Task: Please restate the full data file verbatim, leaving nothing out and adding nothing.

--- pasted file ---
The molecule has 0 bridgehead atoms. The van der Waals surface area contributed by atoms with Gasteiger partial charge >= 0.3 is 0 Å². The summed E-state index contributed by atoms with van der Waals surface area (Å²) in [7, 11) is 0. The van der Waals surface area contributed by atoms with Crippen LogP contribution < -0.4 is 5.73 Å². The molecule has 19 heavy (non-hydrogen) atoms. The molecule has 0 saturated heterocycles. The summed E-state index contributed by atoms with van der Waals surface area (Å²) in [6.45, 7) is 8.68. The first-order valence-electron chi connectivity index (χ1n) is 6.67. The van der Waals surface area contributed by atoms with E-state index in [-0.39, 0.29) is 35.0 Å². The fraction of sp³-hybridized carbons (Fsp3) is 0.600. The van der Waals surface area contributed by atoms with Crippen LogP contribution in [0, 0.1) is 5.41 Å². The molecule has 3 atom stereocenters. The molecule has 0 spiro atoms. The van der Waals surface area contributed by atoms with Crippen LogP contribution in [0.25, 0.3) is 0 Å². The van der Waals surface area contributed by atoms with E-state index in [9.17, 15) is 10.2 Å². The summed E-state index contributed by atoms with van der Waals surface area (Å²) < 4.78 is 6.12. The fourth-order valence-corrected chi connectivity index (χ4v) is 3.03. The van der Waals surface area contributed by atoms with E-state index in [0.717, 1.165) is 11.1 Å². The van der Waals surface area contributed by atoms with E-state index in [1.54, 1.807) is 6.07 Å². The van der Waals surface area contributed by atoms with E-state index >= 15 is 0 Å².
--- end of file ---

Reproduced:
The molecule has 0 bridgehead atoms. The van der Waals surface area contributed by atoms with Gasteiger partial charge >= 0.3 is 0 Å². The summed E-state index contributed by atoms with van der Waals surface area (Å²) in [7, 11) is 0. The van der Waals surface area contributed by atoms with Crippen LogP contribution < -0.4 is 5.73 Å². The molecule has 19 heavy (non-hydrogen) atoms. The molecule has 0 saturated heterocycles. The summed E-state index contributed by atoms with van der Waals surface area (Å²) in [6.45, 7) is 8.68. The first-order valence-electron chi connectivity index (χ1n) is 6.67. The van der Waals surface area contributed by atoms with E-state index in [-0.39, 0.29) is 35.0 Å². The fraction of sp³-hybridized carbons (Fsp3) is 0.600. The van der Waals surface area contributed by atoms with Crippen LogP contribution in [0, 0.1) is 5.41 Å². The molecule has 3 atom stereocenters. The molecule has 0 spiro atoms. The van der Waals surface area contributed by atoms with Crippen LogP contribution in [0.25, 0.3) is 0 Å². The van der Waals surface area contributed by atoms with E-state index in [9.17, 15) is 10.2 Å². The summed E-state index contributed by atoms with van der Waals surface area (Å²) < 4.78 is 6.12. The fourth-order valence-corrected chi connectivity index (χ4v) is 3.03. The van der Waals surface area contributed by atoms with E-state index in [0.717, 1.165) is 11.1 Å². The van der Waals surface area contributed by atoms with E-state index in [1.54, 1.807) is 6.07 Å². The van der Waals surface area contributed by atoms with E-state index >= 15 is 0 Å².